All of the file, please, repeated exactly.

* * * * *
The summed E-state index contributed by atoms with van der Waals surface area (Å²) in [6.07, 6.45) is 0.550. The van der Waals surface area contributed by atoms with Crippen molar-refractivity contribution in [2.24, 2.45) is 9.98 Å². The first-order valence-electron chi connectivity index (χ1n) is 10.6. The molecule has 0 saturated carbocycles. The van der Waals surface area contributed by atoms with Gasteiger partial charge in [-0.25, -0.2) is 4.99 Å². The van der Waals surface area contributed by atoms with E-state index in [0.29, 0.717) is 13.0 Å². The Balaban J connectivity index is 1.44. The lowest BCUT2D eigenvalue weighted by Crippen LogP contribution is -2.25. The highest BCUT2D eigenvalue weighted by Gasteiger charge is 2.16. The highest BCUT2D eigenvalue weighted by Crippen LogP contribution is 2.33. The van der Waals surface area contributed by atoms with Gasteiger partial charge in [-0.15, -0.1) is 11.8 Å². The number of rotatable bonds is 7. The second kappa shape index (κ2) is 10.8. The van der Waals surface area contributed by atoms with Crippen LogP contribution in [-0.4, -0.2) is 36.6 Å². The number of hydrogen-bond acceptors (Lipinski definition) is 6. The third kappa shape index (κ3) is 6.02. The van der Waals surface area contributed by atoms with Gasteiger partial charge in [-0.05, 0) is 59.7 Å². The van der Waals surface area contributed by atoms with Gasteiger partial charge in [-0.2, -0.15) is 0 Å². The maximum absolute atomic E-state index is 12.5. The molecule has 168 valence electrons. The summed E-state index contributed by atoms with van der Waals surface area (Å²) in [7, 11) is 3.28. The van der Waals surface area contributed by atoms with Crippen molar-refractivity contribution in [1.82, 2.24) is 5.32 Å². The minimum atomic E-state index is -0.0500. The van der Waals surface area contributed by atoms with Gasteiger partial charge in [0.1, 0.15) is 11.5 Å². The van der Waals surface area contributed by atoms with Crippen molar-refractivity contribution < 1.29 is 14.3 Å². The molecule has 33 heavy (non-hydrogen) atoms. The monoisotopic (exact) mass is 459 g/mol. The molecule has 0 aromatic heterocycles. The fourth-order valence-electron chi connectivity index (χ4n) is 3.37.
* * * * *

The summed E-state index contributed by atoms with van der Waals surface area (Å²) in [6.07, 6.45) is 0.550. The van der Waals surface area contributed by atoms with Crippen molar-refractivity contribution in [2.24, 2.45) is 9.98 Å². The first-order valence-electron chi connectivity index (χ1n) is 10.6. The molecule has 0 saturated carbocycles. The van der Waals surface area contributed by atoms with Gasteiger partial charge in [-0.25, -0.2) is 4.99 Å². The van der Waals surface area contributed by atoms with E-state index in [0.29, 0.717) is 13.0 Å². The Balaban J connectivity index is 1.44. The lowest BCUT2D eigenvalue weighted by Crippen LogP contribution is -2.25. The highest BCUT2D eigenvalue weighted by Gasteiger charge is 2.16. The highest BCUT2D eigenvalue weighted by Crippen LogP contribution is 2.33. The van der Waals surface area contributed by atoms with Gasteiger partial charge in [-0.15, -0.1) is 11.8 Å². The number of rotatable bonds is 7. The second kappa shape index (κ2) is 10.8. The van der Waals surface area contributed by atoms with Crippen LogP contribution in [-0.4, -0.2) is 36.6 Å². The number of hydrogen-bond acceptors (Lipinski definition) is 6. The third kappa shape index (κ3) is 6.02. The van der Waals surface area contributed by atoms with Gasteiger partial charge in [-0.05, 0) is 59.7 Å². The van der Waals surface area contributed by atoms with Gasteiger partial charge in [-0.2, -0.15) is 0 Å². The maximum absolute atomic E-state index is 12.5. The molecule has 168 valence electrons. The summed E-state index contributed by atoms with van der Waals surface area (Å²) in [7, 11) is 3.28. The van der Waals surface area contributed by atoms with Crippen molar-refractivity contribution in [1.82, 2.24) is 5.32 Å². The minimum atomic E-state index is -0.0500. The van der Waals surface area contributed by atoms with Gasteiger partial charge in [0.1, 0.15) is 11.5 Å². The van der Waals surface area contributed by atoms with Crippen molar-refractivity contribution < 1.29 is 14.3 Å². The molecule has 33 heavy (non-hydrogen) atoms. The monoisotopic (exact) mass is 459 g/mol. The molecule has 0 aromatic heterocycles. The fourth-order valence-electron chi connectivity index (χ4n) is 3.37.